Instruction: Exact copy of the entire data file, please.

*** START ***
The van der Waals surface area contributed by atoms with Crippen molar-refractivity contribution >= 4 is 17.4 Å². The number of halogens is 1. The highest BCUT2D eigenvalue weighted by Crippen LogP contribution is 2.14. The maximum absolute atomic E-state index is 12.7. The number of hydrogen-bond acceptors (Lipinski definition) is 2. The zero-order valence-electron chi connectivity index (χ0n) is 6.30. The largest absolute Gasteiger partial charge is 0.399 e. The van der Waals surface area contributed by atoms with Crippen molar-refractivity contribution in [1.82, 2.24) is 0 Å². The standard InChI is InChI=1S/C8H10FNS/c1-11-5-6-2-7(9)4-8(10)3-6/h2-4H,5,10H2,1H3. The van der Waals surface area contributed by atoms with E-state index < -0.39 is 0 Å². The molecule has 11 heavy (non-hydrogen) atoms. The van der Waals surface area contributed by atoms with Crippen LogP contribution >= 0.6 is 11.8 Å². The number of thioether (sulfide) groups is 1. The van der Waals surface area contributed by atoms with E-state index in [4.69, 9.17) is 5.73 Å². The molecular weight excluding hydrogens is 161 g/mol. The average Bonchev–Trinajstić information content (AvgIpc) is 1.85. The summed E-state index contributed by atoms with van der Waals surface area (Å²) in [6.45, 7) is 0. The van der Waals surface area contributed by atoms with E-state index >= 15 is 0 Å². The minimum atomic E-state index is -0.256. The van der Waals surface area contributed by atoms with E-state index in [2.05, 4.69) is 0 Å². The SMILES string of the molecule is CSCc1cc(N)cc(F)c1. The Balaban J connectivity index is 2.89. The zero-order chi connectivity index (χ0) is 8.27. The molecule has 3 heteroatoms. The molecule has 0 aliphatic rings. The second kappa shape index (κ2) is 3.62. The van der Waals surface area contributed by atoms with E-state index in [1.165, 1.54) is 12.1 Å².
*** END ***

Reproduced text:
The van der Waals surface area contributed by atoms with Crippen molar-refractivity contribution >= 4 is 17.4 Å². The number of halogens is 1. The highest BCUT2D eigenvalue weighted by Crippen LogP contribution is 2.14. The maximum absolute atomic E-state index is 12.7. The number of hydrogen-bond acceptors (Lipinski definition) is 2. The zero-order valence-electron chi connectivity index (χ0n) is 6.30. The largest absolute Gasteiger partial charge is 0.399 e. The van der Waals surface area contributed by atoms with Crippen molar-refractivity contribution in [1.82, 2.24) is 0 Å². The standard InChI is InChI=1S/C8H10FNS/c1-11-5-6-2-7(9)4-8(10)3-6/h2-4H,5,10H2,1H3. The van der Waals surface area contributed by atoms with E-state index < -0.39 is 0 Å². The molecule has 11 heavy (non-hydrogen) atoms. The van der Waals surface area contributed by atoms with Crippen LogP contribution >= 0.6 is 11.8 Å². The number of thioether (sulfide) groups is 1. The van der Waals surface area contributed by atoms with E-state index in [4.69, 9.17) is 5.73 Å². The molecular weight excluding hydrogens is 161 g/mol. The average Bonchev–Trinajstić information content (AvgIpc) is 1.85. The summed E-state index contributed by atoms with van der Waals surface area (Å²) in [6.45, 7) is 0. The van der Waals surface area contributed by atoms with E-state index >= 15 is 0 Å². The minimum atomic E-state index is -0.256. The van der Waals surface area contributed by atoms with E-state index in [2.05, 4.69) is 0 Å². The SMILES string of the molecule is CSCc1cc(N)cc(F)c1. The Balaban J connectivity index is 2.89. The zero-order chi connectivity index (χ0) is 8.27. The molecule has 3 heteroatoms. The molecule has 0 aliphatic rings. The second kappa shape index (κ2) is 3.62. The van der Waals surface area contributed by atoms with E-state index in [1.165, 1.54) is 12.1 Å².